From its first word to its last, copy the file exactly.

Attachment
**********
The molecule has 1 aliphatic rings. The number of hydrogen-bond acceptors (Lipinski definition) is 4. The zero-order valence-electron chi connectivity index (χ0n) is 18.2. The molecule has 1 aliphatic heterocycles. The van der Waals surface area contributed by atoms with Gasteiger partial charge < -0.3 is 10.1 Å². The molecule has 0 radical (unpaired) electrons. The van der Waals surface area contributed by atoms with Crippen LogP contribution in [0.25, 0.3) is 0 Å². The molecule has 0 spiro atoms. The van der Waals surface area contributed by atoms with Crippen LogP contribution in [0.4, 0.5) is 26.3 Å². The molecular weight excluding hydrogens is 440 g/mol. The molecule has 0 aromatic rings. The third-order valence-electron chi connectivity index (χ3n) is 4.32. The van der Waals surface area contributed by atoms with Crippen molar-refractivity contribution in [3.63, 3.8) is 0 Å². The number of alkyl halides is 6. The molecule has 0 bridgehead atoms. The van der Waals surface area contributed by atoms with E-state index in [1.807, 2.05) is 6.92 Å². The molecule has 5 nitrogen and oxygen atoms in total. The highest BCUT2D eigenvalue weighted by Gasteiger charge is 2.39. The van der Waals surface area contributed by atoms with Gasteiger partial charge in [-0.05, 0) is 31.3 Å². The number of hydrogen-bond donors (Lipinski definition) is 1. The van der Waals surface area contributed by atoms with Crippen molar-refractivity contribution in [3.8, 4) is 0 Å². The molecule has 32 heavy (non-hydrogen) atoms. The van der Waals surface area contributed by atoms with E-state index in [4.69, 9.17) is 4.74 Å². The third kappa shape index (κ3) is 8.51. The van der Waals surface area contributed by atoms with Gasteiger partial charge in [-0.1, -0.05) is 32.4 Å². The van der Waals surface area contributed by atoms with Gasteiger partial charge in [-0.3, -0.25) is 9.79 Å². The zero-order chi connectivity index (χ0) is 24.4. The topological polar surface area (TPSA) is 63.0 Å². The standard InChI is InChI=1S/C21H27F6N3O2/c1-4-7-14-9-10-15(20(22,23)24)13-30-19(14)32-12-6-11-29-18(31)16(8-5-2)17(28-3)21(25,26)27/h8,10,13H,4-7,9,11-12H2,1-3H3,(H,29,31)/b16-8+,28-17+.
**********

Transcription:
The molecule has 1 aliphatic rings. The number of hydrogen-bond acceptors (Lipinski definition) is 4. The zero-order valence-electron chi connectivity index (χ0n) is 18.2. The molecule has 1 aliphatic heterocycles. The van der Waals surface area contributed by atoms with Gasteiger partial charge < -0.3 is 10.1 Å². The molecule has 0 radical (unpaired) electrons. The van der Waals surface area contributed by atoms with Crippen LogP contribution in [0.25, 0.3) is 0 Å². The molecule has 0 spiro atoms. The van der Waals surface area contributed by atoms with Crippen LogP contribution in [0.4, 0.5) is 26.3 Å². The molecular weight excluding hydrogens is 440 g/mol. The molecule has 0 aromatic rings. The third-order valence-electron chi connectivity index (χ3n) is 4.32. The van der Waals surface area contributed by atoms with Crippen molar-refractivity contribution in [3.63, 3.8) is 0 Å². The number of alkyl halides is 6. The molecule has 0 bridgehead atoms. The van der Waals surface area contributed by atoms with E-state index in [1.807, 2.05) is 6.92 Å². The molecule has 5 nitrogen and oxygen atoms in total. The highest BCUT2D eigenvalue weighted by Gasteiger charge is 2.39. The van der Waals surface area contributed by atoms with Gasteiger partial charge in [-0.05, 0) is 31.3 Å². The number of hydrogen-bond donors (Lipinski definition) is 1. The van der Waals surface area contributed by atoms with Crippen molar-refractivity contribution in [3.8, 4) is 0 Å². The molecule has 32 heavy (non-hydrogen) atoms. The van der Waals surface area contributed by atoms with E-state index in [4.69, 9.17) is 4.74 Å². The third kappa shape index (κ3) is 8.51. The van der Waals surface area contributed by atoms with Gasteiger partial charge in [-0.1, -0.05) is 32.4 Å². The van der Waals surface area contributed by atoms with Gasteiger partial charge in [-0.3, -0.25) is 9.79 Å². The zero-order chi connectivity index (χ0) is 24.4. The topological polar surface area (TPSA) is 63.0 Å². The standard InChI is InChI=1S/C21H27F6N3O2/c1-4-7-14-9-10-15(20(22,23)24)13-30-19(14)32-12-6-11-29-18(31)16(8-5-2)17(28-3)21(25,26)27/h8,10,13H,4-7,9,11-12H2,1-3H3,(H,29,31)/b16-8+,28-17+.